Awamiya was no exception, as dozens took to the street to protest against a government demolition campaign that has reportedly affected hundreds of thousands of low-income Egyptians facing either eviction or heavy fines on their unlicensed residential buildings.
On Friday, the elders and families of the Rawi tribe held a funeral prayer in al-Atiq Mosque in Luxor.
After the prayers, a newly created tribal council released a statement saying it would consider all those who “work with or for the police” as “criminals and terrorists”.
The statement warned locals against collaborating or working as spies for the police apparatus.
The council also said that suspected people will undergo “fair customary trials held by the best of our clerics and al-Azhar scholars”.
Luxor is the birthplace of the Sheikh Ahmed al-Tayyib, the grand mufti of al-Azhar Mosque in Cairo, and on that account the influence of the prominent Islamic institution is respected in the governorate.
Many in the community expect Tayyib to be a key figure if any negotiations take place between police and locals.
“We will not stand with our hands tied while we see our blood being spilled and our honor humiliated,” the tribal council statement, which was widely circulated among the residents of Luxor, read.
The council also called for self-administration, under the control of the state, through the election of “municipalities that would help civilians solve their problems” and the formation of “groups to preserve justice and order until the corrupt and murderous institutions are reformed”.
After the news of Owais’ death was reported on social media, several users compared his killing to that of George Floyd, a Black man who was killed by police earlier this year in the United States, whose death led to mass demonstrations.
For Egyptians, Owais’ death makes him yet another victim of police brutality in the country.
Several human rights organizations have reported that the torture and ill treatment of detainees and civilians, especially from working-class areas, is systematic in Egypt.
Following protests calling for Sisi to step down in the last two weeks, at least 496 people have been detained and numerous home raids have been conducted, especially in villages and working class areas away from central Cairo and Giza, Amnesty International said on Friday.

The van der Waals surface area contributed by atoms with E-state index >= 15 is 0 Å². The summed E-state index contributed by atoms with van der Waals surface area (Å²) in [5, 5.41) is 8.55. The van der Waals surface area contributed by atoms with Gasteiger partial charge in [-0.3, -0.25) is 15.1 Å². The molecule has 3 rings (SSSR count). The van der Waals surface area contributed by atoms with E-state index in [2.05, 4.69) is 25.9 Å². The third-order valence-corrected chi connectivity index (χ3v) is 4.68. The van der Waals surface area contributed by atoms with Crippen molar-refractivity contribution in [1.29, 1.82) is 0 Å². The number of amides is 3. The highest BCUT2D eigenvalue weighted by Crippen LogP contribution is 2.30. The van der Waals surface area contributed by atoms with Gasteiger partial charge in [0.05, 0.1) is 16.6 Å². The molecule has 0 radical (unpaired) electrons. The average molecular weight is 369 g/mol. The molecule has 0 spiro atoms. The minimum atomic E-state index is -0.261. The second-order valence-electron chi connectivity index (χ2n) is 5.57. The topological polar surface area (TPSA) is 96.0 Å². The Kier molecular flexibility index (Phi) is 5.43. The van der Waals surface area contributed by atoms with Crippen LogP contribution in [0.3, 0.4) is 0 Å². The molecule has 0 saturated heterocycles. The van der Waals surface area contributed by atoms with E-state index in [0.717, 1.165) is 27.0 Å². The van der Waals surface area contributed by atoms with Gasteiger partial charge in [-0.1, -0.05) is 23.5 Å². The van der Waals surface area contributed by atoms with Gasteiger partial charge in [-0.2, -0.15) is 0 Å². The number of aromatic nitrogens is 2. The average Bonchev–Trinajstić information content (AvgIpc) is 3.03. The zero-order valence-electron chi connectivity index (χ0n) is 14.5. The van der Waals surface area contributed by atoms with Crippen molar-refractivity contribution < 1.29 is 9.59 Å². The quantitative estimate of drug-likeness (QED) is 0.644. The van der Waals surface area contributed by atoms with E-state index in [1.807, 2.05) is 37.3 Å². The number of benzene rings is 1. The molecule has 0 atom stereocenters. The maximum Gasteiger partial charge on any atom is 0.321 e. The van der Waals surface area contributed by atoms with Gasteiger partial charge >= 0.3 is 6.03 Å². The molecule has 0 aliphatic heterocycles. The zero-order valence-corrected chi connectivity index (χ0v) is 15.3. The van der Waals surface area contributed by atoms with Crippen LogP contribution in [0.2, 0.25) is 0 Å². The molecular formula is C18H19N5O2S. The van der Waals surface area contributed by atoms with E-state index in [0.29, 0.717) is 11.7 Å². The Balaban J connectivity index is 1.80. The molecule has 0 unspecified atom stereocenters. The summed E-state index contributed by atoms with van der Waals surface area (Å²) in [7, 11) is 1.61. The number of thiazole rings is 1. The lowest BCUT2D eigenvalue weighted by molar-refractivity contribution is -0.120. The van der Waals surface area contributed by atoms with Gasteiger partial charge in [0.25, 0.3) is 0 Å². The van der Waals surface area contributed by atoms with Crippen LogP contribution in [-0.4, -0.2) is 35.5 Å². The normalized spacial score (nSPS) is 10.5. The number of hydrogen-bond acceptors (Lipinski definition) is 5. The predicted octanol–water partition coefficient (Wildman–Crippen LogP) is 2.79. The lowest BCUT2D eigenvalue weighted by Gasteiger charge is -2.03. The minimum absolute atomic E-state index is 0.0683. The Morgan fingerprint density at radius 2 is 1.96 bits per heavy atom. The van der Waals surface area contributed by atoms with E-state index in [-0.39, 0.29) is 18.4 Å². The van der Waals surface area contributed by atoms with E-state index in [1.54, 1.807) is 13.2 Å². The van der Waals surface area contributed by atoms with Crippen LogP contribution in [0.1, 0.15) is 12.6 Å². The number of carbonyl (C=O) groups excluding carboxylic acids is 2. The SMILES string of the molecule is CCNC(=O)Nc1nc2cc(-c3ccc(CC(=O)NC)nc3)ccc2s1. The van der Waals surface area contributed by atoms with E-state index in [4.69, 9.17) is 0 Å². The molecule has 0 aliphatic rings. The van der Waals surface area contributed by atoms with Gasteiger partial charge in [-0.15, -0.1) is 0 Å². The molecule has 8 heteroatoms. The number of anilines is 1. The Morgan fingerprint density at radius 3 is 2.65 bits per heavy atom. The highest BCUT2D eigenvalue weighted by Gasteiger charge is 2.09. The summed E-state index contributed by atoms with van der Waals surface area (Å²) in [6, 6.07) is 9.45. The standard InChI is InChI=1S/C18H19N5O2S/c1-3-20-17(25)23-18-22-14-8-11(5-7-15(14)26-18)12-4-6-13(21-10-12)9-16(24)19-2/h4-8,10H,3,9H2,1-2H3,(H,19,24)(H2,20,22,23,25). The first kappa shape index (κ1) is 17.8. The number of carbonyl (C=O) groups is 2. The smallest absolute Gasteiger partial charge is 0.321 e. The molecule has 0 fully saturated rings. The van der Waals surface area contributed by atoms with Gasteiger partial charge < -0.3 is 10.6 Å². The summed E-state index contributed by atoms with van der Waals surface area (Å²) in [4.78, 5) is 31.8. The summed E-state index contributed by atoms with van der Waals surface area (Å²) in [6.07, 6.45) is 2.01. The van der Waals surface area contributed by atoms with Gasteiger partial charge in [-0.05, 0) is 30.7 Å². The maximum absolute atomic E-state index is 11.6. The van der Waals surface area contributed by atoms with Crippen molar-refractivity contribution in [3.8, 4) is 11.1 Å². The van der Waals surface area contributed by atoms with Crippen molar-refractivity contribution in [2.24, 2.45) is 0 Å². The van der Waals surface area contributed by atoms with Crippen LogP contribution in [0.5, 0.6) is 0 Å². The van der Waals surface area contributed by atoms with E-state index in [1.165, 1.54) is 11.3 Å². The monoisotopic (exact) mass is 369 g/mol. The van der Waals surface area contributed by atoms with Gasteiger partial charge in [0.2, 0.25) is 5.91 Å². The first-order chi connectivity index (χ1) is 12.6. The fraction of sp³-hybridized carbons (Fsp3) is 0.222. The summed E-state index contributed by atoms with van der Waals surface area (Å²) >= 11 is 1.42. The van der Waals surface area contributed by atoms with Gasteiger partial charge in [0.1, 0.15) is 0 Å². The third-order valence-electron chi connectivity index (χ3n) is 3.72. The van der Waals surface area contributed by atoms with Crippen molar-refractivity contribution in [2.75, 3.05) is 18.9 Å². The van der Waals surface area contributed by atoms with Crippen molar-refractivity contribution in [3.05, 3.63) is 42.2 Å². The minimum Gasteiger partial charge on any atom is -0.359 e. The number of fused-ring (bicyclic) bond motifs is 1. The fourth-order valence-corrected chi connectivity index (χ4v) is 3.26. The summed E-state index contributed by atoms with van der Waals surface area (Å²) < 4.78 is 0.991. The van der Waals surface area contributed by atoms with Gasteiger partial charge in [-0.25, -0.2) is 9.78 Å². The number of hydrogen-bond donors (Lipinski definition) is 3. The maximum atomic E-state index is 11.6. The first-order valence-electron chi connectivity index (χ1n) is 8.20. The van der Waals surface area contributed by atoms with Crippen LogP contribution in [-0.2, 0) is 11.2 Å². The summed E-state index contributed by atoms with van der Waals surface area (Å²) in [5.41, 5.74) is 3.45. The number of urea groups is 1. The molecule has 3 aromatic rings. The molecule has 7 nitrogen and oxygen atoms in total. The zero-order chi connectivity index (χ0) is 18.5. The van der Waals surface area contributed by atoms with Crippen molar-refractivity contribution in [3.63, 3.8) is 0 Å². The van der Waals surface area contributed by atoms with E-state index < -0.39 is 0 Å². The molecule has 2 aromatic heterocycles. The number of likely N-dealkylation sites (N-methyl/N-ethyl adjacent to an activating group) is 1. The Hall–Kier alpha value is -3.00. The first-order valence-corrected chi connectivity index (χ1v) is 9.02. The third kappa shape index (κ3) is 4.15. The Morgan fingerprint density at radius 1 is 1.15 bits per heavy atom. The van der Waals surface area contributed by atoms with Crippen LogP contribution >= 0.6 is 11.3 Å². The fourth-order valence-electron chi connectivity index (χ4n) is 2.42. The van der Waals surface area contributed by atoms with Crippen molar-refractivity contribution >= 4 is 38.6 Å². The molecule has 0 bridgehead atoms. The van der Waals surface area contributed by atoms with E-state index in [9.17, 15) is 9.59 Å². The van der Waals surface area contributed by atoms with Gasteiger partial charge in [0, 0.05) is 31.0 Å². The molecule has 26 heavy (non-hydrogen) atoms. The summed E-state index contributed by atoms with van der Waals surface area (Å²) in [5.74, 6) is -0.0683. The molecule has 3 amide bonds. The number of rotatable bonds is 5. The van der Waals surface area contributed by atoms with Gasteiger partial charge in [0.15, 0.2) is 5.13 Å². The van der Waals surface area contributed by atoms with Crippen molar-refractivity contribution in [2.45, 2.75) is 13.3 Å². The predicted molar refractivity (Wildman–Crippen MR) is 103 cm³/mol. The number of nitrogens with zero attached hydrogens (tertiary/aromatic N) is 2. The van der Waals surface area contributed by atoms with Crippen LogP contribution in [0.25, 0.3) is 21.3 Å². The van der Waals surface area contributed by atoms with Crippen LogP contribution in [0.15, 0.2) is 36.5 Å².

“The fact that these protesters took to the streets while knowing the very high risk to their lives and safety they were taking shows how desperate they were to demand their economic and social rights,” said Philip Luther, Amnesty International’s Middle East and North Africa research and advocacy director.
“Videos showing policemen firing birdshot at fleeing people indicate a total disregard for international policing standards.”
Luther said the organization was concerned about the presence of armed forces deployed to police the protests, which puts civilian lives at risk.
‘We are all Owais Al-Rawi’
Social media users are comparing the shooting of Owais Al-Rawi by Egyptian police to the killing of George Floyd in the US.
Owais was shot in the head in his family home in Luxor, Upper Egypt, by policeman after he objected to them insulting and abusing his father and slapping him. Floyd, a black American, was killed after a policeman kneeled on his neck whilst his colleagues looked on, earlier this year.
Owais’ death has also drawn comparisons with Mohamed Bouazizi, the Tunisian street vendor whose self-immolation sparked the Arab Spring.
The killing of Owais has further galvanized protesters, who have been demonstrating in Egypt’s countryside and Upper Egypt for almost two weeks now against soaring living costs and widescale house demolitions.
The demonstrations have been labelled the ‘galabiya uprising’ in reference to the traditional dress typically worn in the countryside.
Social media users are posting under the Arabic hashtag, We are all Owais Al-Rawi, in reference to the We are all Khaled Saeed Facebook page, which was created to protest police torture and corruption and which went on to spark the 2011 revolution.
Khaled Saeed became an icon of victims of police brutality in 2010 after images of his battered corpse circulated on the internet.
Despite the fact that the 2011 revolutionaries asked for an end to police violence, it has got worse under the current regime.
Early in September protests broke out in Giza after a young man, Islam the Australian, died of suspected torture after objecting to a policeman insulting his mother.
Last Friday’s day of rage saw police kill 25-year-old Sami Wagdy Bashir in Al-Blida village in Giza Governorate with live ammunition.
Egyptians las Friday backed a call by whistleblower Mohamed Ali who asked them to take to the streets for the second Friday of rage, or for the Friday victory.